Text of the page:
(Contributed image).

School bus costs are eroding classroom funding at Red Deer’s school districts

Both districts seek more funding to cover their transportation deficits

Red Deer public schools have exhausted all possible cost savings when it comes to busing. That means money is still being pulled from classrooms to help cover transportation costs.

Bruce Buruma, the district’s community relations director, said inadequate transportation funding for schools is already causing earlier class starts, shorter lunch breaks and fewer recesses for some elementary students.

To keep a lid on a transportation deficit of $150,000 last year, and $280,000 the year before, the school district is “double routing” school buses that it contracts from Prairie Bus Lines.

This means one school bus is used to take students to and from two schools.

To accommodate a busier bus schedule, schools have adopted staggered start and dismissal times — meaning “School A” might start at 8:10 a.m., while “School B” doesn’t start until 8:55 a.m. to allow the one bus to finish both routes, says Buruma.

The schools would finish at either 2:37 or 3:35 p.m., respectively, so the same bus can take the kids home.

“Transportation is the biggest indicator of school start and finish times,” adds Buruma — regardless of study results that show many students don’t reach optimum levels of mental performance until the afternoon.

The district has had to shorten lunch periods, or cut one of the daily recesses at some schools, because “we have to figure out how to get all the educational hours in” around the bus schedules, says Buruma.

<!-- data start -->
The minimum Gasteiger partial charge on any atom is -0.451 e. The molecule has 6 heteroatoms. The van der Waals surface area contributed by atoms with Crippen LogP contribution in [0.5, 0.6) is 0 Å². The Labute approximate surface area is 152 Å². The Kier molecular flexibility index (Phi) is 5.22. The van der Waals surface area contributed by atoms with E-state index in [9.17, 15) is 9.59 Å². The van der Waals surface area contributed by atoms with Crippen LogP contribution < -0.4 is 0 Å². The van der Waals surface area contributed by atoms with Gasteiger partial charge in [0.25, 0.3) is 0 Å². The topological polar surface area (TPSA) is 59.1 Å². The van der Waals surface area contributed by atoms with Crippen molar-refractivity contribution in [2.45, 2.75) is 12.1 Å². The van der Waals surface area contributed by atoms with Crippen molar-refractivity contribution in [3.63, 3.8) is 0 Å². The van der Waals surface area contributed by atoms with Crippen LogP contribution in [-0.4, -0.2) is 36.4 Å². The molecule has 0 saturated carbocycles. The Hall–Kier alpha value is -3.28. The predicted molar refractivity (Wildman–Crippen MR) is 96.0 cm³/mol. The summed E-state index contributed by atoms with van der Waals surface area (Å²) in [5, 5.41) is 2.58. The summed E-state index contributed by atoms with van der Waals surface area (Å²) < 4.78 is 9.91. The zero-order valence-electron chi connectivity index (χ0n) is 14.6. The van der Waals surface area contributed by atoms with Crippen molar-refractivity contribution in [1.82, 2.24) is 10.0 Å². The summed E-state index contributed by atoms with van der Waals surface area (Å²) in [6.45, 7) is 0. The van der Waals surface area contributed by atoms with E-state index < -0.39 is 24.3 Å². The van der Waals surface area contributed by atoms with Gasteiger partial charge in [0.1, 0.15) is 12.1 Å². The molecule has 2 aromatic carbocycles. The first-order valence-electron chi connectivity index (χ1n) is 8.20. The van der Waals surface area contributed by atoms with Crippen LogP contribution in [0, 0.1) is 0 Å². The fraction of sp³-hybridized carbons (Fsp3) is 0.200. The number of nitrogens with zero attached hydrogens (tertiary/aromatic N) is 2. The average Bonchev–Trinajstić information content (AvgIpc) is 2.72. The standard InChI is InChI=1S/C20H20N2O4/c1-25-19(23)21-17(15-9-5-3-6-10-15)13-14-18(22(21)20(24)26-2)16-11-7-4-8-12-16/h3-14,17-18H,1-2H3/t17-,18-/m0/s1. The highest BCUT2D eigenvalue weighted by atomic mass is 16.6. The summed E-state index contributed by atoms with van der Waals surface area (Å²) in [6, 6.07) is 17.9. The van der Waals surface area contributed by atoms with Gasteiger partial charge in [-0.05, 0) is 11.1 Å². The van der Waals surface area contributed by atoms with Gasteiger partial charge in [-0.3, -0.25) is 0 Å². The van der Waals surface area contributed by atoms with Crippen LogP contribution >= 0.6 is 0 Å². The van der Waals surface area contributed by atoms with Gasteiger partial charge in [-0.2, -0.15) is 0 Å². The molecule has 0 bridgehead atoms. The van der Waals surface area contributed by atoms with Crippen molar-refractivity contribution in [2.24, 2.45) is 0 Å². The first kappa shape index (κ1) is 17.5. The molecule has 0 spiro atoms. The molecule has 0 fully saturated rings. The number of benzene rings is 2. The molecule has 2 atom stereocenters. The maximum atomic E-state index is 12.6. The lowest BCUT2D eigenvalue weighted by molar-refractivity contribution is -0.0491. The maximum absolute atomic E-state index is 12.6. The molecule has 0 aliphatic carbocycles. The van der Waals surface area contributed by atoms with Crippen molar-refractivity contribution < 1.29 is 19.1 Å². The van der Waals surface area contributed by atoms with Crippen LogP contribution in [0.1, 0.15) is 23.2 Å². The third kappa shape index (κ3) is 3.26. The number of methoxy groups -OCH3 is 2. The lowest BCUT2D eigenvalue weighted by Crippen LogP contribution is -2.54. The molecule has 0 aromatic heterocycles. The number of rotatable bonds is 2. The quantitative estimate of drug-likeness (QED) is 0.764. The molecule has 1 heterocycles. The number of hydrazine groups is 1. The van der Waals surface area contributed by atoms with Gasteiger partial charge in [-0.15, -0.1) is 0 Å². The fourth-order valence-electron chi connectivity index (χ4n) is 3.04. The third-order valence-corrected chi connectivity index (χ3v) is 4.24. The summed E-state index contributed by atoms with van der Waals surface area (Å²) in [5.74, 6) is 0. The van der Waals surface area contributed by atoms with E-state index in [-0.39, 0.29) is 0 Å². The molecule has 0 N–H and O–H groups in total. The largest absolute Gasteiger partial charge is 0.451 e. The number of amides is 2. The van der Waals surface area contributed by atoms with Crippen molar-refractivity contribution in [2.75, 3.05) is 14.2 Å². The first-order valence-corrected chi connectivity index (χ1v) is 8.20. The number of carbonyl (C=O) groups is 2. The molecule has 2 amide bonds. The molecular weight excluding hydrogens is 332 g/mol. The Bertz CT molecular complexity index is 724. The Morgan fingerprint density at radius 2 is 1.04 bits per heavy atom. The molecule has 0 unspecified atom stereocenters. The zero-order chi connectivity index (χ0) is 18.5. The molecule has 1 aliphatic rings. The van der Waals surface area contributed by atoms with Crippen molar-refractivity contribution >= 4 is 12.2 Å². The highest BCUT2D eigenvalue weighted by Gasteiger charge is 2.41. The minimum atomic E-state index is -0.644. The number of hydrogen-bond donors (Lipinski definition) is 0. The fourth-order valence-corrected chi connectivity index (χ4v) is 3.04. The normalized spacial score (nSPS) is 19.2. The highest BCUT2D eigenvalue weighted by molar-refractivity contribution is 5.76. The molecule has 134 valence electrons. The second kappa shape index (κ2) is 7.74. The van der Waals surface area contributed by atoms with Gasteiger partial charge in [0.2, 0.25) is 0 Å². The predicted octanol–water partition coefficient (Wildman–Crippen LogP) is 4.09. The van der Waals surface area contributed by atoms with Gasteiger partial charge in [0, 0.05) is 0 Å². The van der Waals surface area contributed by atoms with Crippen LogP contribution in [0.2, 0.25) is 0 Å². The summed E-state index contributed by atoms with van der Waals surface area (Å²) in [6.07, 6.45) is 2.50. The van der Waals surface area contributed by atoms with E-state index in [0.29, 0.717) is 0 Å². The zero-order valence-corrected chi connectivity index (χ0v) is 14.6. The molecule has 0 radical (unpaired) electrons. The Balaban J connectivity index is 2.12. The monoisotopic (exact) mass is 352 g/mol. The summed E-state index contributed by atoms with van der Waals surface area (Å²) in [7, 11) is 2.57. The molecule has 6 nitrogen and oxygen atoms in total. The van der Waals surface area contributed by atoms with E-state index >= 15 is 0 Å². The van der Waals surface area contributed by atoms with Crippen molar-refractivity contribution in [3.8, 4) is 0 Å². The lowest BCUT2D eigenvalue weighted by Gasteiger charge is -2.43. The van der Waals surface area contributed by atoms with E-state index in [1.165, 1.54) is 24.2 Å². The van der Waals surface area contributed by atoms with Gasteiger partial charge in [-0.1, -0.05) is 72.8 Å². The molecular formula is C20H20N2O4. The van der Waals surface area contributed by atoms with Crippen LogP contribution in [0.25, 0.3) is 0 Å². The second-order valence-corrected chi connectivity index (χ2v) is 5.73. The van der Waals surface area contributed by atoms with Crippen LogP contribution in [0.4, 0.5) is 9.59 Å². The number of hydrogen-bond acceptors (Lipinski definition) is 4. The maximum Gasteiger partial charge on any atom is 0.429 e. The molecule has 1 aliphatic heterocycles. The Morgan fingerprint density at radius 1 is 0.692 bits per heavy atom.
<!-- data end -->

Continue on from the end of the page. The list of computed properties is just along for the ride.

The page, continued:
Part of the transportation funding shortfall for both Red Deer school districts results from a discrepancy between provincial and parental expectations of how far children should walk to school.

The government will pay to bus children who live further than 2.4 kilometres from their designated school, but many parents consider this is too far for their young children to walk.

Red Deer’s public and Catholic school districts have, therefore, chosen to subsidize the transportation of students who live between 1.6 and 2.4 kilometres away from school.

It’s necessary because that’s what parents expect, says Buruma.

“We’ve always had inadequate funding for transportation,” said Nicole Buchanan, chair of the Red Deer public school board.

“We’re doing everything we possibly can, and yet we are always running a deficit.”

Buchanan hopes this gap will be addressed in the upcoming provincial budget, or in Alberta Education’s funding framework review.

The Catholic school district, which runs its own school buses and also has some doubled-up routes, is dealing with a $500,000 deficit that’s covered from other available funding.

Rod Steeves, the Catholic district’s secretary treasurer, says “it would definitely be nice” to get more realistic transportation funding from the province.

“Funding shortfalls are always a struggle in the transportation area,” he adds.

“It’s been an issue for many, many years.”

School districts are also asking for more flexible funding from the province, instead of targeted “envelope funding.”

“We’d like to be able to put (money) where it has the greatest impact,” says Buchanan.


(Contributed image).

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